The Beatles legend Paul McCartney has revealed that he will no longer sign autographs for signature seekers.

The 79-year-old musician follows after fellow former Beatle Ringo Starr, 81, who stopped signing autographs 13 years ago this month. McCartney and Starr are the only surviving Beatles members after the deaths of John Lennon in 1980 and George Harrison in 2001.

The reasoning behind McCartney's halt on autographs came up in an interview with the rocker in Reader's Digest, as Contactmusic reported this week.

The Beatles bassist, who released McCartney III last year, explained, "It always struck me as a bit strange — 'here, can I write your name down on the back of this till receipt, please?' Why? We both know who I am."

Also putting a stop to selfies with fans, Macca added of those, "What you've usually got is a ropey photo with a poor backdrop and me looking a bit miserable."

Instead, he offered, "Let's chat, let's exchange stories."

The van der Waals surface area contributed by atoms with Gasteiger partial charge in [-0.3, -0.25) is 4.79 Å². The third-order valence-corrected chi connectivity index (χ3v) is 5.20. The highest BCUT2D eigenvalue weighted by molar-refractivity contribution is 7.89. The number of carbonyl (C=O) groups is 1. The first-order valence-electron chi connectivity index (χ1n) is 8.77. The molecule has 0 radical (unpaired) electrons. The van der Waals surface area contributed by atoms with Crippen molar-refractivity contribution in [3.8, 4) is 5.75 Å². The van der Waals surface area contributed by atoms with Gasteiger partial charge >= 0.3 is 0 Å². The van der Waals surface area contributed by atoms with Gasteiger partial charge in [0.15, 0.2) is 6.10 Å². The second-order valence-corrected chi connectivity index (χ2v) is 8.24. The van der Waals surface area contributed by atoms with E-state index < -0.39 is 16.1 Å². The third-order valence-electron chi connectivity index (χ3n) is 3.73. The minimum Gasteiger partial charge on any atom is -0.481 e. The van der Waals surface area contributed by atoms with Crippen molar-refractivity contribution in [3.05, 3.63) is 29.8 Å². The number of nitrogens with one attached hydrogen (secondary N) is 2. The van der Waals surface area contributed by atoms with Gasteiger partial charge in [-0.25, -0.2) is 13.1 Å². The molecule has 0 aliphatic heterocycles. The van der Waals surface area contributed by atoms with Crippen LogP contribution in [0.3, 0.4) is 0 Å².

Back in October 2008, in what Rolling Stone remembered as a "bizarre video" posted to Starr's official website, the Beatles drummer told fans that he would stop singing autographs that month.

"Nothing will be signed after the 20th of October!" Starr announced. "If that has a date on the envelope, it's going to be tossed. I'm warning you with peace and love. I have too much to do, so no more fan mail! And no objects to be signed. Nothing! Anyway, peace and love."

Later explaining the "angry moment" to radio host Howard Stern, the drummer said it was his reaction to seeing autograph flippers use his signature deceitfully to boost sales online. (As of 2016, Starr reportedly still no longer signs for fans.)

"I was signing scratch plates that they have on guitars in New York and someone had screwed one onto a shit guitar and it was selling for three grand on eBay," he told Stern. "And I went, 'No.' I only sign for charity now."

Autograph collectors who've already obtained a Beatles signature undoubtedly have a prized possession, as getting a new one now appears to be impossible.

Earlier this month, McCartney looked back on who really broke up The Beatles.

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